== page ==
Know your Goals & Intention
When it comes to any social media platform, you need to know your goals and intentions behind why you are on that platform. Your goals and intentions might look very different since they’re not the same thing. Goals you can measure, your intentions you cannot.
What is your intention? Why are you on social media? Why are you showing up on Instagram?
I was listening to the Amy Jo Podcast, “Help, I’m stuck” episode and she dove into intentions over goals on social media and it really hit home for me. I’ve always kept my eyes on my goals, but sometimes have lost track of my intentions, as I’m not constantly reminding myself of what they are and that’s what gets me in a social funk. Now when this happens, I’ve learned to identify it, take a pause, re-evaluate and get back on track.
Your goals and intentions will more than likely look different than your friends, competitors or arch-nemesis.
At construction2style, we have two sides of our business, which means there are two main goal we focus on. We have our DIY home improvement blog and in order to make money through our platform, we need readers which equals pageviews which equals brand sponsorships. Then we have our interior residential remodeling side, which means we need homeowners that don’t want to DIY to come to contact us to design or remodel their home.
However, within both of those goals, it comes down to getting as many eyeballs on our brand and developing relationships. And that’s where our intention comes in. We want to build strong relationships with people. In order to build a good relationship with a complete stranger, we need to put “us” aside and lift other people up, give value, and provide inspiration.
If we thought it was about us on Instagram, we’d log on, post for the day, reply to “our” comments, and get offline.
If it were that simple, relationships would never develop.
What is your goal and intentions on Instagram?
- Phone Calls?
- Follower count?
- Pageviews to website?
- Selling products?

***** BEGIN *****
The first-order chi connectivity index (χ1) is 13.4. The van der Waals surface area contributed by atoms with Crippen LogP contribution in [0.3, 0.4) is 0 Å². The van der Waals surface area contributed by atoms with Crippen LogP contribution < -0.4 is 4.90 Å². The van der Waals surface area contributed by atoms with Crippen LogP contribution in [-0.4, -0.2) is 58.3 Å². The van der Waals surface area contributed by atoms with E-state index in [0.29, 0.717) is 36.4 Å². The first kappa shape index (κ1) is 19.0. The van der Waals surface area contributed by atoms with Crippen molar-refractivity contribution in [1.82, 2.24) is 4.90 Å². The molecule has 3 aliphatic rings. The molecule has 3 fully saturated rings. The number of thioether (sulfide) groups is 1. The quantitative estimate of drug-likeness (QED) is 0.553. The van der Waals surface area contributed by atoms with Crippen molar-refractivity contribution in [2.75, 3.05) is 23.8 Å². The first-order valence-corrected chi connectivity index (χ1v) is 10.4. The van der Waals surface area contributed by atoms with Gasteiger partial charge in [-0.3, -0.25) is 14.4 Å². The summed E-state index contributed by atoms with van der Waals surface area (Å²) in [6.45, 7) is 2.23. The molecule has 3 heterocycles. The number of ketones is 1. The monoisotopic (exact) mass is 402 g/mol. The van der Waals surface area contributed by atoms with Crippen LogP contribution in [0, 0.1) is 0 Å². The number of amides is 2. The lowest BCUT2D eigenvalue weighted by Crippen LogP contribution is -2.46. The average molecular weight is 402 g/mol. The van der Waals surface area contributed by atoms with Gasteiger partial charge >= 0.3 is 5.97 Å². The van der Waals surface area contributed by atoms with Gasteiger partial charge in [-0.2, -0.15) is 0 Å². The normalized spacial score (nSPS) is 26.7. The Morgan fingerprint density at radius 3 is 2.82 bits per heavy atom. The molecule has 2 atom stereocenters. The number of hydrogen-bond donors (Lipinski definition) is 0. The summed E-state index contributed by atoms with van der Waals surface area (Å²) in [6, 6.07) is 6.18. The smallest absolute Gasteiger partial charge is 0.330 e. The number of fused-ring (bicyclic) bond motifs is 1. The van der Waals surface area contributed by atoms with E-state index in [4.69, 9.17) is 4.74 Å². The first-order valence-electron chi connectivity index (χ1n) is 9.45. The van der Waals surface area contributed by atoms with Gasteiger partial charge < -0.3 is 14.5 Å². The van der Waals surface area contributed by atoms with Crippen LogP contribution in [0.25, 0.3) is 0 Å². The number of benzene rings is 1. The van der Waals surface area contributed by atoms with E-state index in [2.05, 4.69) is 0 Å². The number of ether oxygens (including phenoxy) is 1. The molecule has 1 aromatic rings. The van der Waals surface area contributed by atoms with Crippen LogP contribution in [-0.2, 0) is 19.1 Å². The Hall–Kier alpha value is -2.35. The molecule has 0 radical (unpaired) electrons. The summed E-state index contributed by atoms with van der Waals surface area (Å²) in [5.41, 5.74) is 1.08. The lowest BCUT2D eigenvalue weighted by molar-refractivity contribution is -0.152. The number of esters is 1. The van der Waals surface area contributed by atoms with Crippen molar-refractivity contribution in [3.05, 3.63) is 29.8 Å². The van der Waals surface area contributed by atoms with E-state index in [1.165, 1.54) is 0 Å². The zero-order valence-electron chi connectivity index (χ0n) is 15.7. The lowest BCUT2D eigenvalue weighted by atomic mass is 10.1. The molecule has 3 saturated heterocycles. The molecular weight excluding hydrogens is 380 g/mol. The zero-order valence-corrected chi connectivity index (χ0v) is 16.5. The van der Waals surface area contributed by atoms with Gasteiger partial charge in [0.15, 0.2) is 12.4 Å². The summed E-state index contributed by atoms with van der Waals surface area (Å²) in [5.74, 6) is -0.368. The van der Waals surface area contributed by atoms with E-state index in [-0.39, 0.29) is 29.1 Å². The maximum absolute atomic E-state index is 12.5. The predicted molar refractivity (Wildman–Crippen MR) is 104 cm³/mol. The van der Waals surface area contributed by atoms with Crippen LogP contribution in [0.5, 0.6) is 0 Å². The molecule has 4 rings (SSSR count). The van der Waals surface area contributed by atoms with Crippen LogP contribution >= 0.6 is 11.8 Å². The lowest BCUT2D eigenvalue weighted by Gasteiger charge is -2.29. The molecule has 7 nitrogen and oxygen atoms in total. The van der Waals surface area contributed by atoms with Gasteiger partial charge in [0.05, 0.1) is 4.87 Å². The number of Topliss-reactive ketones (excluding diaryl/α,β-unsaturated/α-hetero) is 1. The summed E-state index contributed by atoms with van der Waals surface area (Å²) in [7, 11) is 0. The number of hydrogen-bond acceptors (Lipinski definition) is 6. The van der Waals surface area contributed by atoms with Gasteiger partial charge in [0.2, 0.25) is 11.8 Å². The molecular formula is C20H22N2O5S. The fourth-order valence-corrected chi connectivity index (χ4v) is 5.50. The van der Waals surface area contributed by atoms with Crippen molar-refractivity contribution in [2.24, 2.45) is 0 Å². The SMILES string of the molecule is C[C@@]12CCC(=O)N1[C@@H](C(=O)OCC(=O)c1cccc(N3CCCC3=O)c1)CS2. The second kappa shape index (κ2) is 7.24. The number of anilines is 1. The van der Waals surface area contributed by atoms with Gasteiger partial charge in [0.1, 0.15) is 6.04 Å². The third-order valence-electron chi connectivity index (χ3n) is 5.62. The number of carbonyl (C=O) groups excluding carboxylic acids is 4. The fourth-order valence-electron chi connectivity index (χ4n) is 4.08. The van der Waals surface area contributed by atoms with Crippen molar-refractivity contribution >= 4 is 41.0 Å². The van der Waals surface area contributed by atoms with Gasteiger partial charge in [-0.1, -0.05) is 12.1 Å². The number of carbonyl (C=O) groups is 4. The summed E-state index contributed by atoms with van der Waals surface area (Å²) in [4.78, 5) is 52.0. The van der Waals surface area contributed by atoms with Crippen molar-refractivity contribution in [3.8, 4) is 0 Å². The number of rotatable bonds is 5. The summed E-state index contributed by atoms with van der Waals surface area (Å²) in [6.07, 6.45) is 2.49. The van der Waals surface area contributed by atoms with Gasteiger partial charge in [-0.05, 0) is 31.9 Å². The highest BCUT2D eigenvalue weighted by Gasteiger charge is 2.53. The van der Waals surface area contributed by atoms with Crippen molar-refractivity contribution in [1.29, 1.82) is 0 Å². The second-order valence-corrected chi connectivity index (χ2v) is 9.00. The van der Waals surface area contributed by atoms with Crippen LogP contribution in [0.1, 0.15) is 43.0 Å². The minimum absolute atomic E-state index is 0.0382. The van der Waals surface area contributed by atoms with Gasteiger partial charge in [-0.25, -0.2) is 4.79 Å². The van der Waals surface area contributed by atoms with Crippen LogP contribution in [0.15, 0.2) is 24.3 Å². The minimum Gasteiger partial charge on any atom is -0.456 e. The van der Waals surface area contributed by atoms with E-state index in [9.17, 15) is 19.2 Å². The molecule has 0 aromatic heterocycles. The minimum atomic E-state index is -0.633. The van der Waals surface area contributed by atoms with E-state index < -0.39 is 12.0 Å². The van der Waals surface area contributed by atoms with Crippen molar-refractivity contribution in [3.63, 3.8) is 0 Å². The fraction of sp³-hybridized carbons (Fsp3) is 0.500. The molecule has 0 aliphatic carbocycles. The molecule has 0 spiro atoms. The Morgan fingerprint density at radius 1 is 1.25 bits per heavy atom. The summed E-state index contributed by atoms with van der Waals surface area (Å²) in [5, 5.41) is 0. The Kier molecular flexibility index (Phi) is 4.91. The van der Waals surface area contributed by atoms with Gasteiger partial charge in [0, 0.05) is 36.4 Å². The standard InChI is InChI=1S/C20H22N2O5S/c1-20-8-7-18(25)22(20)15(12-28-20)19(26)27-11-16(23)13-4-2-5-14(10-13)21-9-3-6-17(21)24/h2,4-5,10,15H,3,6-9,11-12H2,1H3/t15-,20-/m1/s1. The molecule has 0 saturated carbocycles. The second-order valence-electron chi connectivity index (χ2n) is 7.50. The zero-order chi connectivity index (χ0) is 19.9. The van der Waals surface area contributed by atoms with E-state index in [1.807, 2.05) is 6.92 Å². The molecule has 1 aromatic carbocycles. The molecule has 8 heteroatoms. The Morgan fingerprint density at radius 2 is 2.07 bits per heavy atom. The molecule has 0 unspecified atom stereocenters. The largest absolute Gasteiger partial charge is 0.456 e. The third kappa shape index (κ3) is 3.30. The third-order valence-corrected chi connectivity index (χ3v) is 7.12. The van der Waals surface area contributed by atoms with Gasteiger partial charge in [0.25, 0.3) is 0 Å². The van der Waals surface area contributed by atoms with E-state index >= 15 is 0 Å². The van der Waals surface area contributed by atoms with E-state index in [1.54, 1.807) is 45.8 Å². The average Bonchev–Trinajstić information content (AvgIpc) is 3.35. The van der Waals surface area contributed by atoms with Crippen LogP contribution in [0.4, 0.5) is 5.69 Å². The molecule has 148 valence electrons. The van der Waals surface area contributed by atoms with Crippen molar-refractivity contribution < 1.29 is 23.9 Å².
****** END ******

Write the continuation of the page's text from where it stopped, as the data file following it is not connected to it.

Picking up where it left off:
I encourage you to take a break and define your goal and your why behind being on Instagram or any social platform before you get caught up in the short-term trap of “likes” and “followers.”
Data will Tell
Unfortunately, you can’t measure your intentions, but you can measure your goals.
Since our goal is to get eyeballs on our brand, we focus on the reach and impressions.
Reach refers to the total number of unique accounts that have seen your post. Impressions measure the total number of times users saw your post.
As you can see, within one week we got in front of 172,351 eyeballs and reached 16,358 accounts.
If we measured by our likes on one post with all the algorithm changes, we’d probably be getting discouraged every day. Why does that matter if people are seeing your brand? If you have a good story to tell and your intentions are pure, when they think about buying or hiring, your brand is going to be in the back of their minds because they saw you.
There’s a few ways that you can view your Instagram analytics if you have a business profile. Within your actual photo, you can simply click on “View Insights” in the lower left hand side of post on your feed and this will give you a quick glance that appears as shown below.
If you’d like to dive deeper into your analytics, you can simply swipe up from the photo above and this, as shown below, will take over your screen and show more analytics.
Or if you’re on your main Instagram profile, you can click on the three lines in the top right hand side of your screen, click “insights” and you can see your overall profile activity as shown below.
Within your analytics, you can also learn from what’s already performing well! I’m often looking at this so I can determine what our readers want to see and what they engage with the most.